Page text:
tried to get one of the boys to bring it
down here, but It could not be arranged.
The Roosevelt brand was a Maltese cross,
and he branded that horse.

We from out West don't know all the
fuss made over the questions of precedence,
It was necessary for me to go to Mr. Warner's
headquarters today. He is the head
of the civic division, and talking to him
was a man wearing a uniform that looked
like the morning after the Fourth of July.
Honest, it would make a cowboy jump over
the monument. He was making a great
row because his marching club, which had
been in every inauguration since the Lord
knows when, had been given a place behind
the Roosevelt Club of Minneapolis,
which had never marched at any inauguration.

"I'll see what I can do about it," said
Mr. Warner.

Then I took the uniformed man by the
arm. "Don't kick," I told him. "If you try
to change your position, every one else will



 

want to change theirs, and the whole parade
will go to smash. We are going to
ride wherever we are placed. Anyway
wherever the cowboys are, that is the head
of the procession for us. Don't kick."

Here Is our official poem, by the official
poet, Bob Carr:

Us punchers sling no haughty style,
   Nor go we much on manners;
We look on dudelets out this way
   As only fit for "canners;"
And that is why you hear us cry
   We're always glad and ready
To throw our hats and let a yell
   In honor of our Teddy.

The boys are having a first-rate time in
Washington, We have no rules except
these.

   Rule 1. Don't kick.
   Rule 2. Don't knock.
   Rule 3. Neither kick nor knock.

                     * * *

Washington
Say, we found ourselves
among a lot of friendly Indians today. The
boys like the way the crowd, all the way
from Capitol Butte to big White Ranch
House, put out their hand.

Not one is sorry he came, especially after
the way Theodore met us after we had
ranged up past the reviewing stand. He
had the boys ride up to the door of the
ranch house and shook hands with each,
and remembered every one he knew nineteen
years ago on the Little Missouri,
when he had the Maltese Cross outfit.

Every cowboy in the brigade was mightily
impressed with the ceremony today.
A lot of them have never been east of the
Missouri River, and, although they are as
keen as can be found anywhere, this visit
to Washington is just the thing they needed
to show them what a great country
this is.

As far as that goes, I think no one can
come to Washington from any part of the
United States without being struck by the
almighty bigness of the Government. They
get an idea, too, what their Representatives
are doing for them, and it is a lot.

Neither of our Senators from South Dakota
nor our Representatives can make
his expenses out of his salary.
There is a lot of patriotism in this country,
and !t certainly stuck out all over this
town today.

I saw millionaires waving flag and yell-
ing themselves hoarse for the President,
and when we cowboys came along there in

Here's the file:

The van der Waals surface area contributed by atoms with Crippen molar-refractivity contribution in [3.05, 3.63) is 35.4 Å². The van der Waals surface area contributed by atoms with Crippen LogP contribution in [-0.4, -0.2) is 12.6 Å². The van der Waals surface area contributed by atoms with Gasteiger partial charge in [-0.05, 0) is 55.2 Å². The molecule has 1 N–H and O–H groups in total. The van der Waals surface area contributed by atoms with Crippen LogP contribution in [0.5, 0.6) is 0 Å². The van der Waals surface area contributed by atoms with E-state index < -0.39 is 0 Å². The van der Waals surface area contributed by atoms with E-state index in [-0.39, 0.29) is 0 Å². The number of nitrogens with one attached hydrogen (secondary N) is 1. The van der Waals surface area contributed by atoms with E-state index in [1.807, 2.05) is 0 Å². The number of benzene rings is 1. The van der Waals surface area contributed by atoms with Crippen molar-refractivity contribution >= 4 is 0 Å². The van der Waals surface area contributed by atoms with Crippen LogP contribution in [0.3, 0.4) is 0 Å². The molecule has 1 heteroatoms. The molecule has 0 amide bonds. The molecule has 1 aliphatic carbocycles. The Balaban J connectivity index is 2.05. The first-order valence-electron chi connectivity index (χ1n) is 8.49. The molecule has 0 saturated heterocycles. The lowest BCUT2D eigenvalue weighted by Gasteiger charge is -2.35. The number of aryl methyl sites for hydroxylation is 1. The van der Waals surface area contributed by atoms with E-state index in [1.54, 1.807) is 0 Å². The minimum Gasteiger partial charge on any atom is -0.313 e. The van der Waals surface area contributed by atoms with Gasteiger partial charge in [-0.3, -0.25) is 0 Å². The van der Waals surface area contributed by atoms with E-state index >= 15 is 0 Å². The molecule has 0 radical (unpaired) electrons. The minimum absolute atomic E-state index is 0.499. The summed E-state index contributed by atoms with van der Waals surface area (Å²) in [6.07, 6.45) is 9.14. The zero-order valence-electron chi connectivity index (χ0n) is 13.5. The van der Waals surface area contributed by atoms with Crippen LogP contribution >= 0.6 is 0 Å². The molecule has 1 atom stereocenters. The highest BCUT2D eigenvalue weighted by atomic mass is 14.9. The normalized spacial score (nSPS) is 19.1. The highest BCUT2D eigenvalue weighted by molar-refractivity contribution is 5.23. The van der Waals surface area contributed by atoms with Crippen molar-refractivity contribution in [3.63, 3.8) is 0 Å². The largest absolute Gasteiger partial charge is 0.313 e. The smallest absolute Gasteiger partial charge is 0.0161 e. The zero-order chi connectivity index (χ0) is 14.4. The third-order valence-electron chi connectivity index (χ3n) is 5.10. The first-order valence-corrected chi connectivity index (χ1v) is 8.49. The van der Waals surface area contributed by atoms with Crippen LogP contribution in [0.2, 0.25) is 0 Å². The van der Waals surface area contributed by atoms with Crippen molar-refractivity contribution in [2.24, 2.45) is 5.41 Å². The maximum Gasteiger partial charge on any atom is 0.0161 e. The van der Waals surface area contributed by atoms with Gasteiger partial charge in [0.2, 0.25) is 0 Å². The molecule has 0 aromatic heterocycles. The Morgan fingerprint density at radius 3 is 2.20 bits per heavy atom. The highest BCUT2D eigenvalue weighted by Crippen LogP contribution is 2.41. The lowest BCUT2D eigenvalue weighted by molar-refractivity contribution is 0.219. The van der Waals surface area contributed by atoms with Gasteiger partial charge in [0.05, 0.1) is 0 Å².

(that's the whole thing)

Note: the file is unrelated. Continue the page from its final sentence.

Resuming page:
front of his reviewing stand we got the glad
hand from the President more than any one
else we saw.

Compared with the noise made by the
plug-hat-and-boiled-shirt political clubs, the
cowboy brigade was Quakerish and decorous.
To the President it made no difference
where a club came from, or whether or not
it represented a lot of cash. If the people
in the organization were good, clean-cut,
likely appearing Americans the President
would lean over the rail and wave his hat
to them.

Every man in the thirty thousand marching
today ought to know, unless he is
plumb locoed, that the boy who is now in
the White House is game, and will do just
what he says—give a square deal to every
man. That is the reason the cowboys who
are with me came down here. They want
to show their appreciation of having one
of their own kind of men in the saddle
ready to brand every proposition according
to his merits, and to rope any job that
comes his way, and not ask any man to do
anything he isn't willing to do himself.

A man who is big enough to build the
Panama Canal and put irrigation ditches
all through the West and make it blossom
like a rose and insist on a navy large
enough to keep the door open in China is
the man for us.

The cowboys in this brigade are a clean
cut, sober, industrious lot, and when you
find sixty such men who are agreed that
the President is O. K. you can just mark
it down that their verdict is straight
goods.

It meant a lot to us to see those hundreds
of thousands of people rounded up
in Washington to watch Theodore become
President; on his own responsibility. It is
all right, to talk about the splendor of the
durbars in India, but they are not to
be compared with this. The durbar is
an outfit of people who ride and do other
stunts because they are ordered to. The
people who attend the inaugural do it because
they want to. Of course, some of
the army and navy are ordered to Washington,
but if they were not they would
like to come independently.

I am a great believer in the flag and the
affect it has on gatherings like these. The
best thing for this country would be for
every man and woman to get a chance to
come to Washington and rub up against
people from other ranges.

Some of the boys are pretty much impressed
with the number of white people
in the East.
 

They put us pretty well back in the procession,
but we did not care, for our rules
are, "Don't kick, don't knock; neither kick
nor knock."

We were formed down near the Capitol
and the critters stood the waiting pretty
well. They are used to brilliant Western
sunsets, but that was the only thing that
saved them from bolting when these gold
lace Governors' staffs went loping by.
We are going to have an auction on
Monday, and all the cayuses will be
knocked down to the highest bidder. They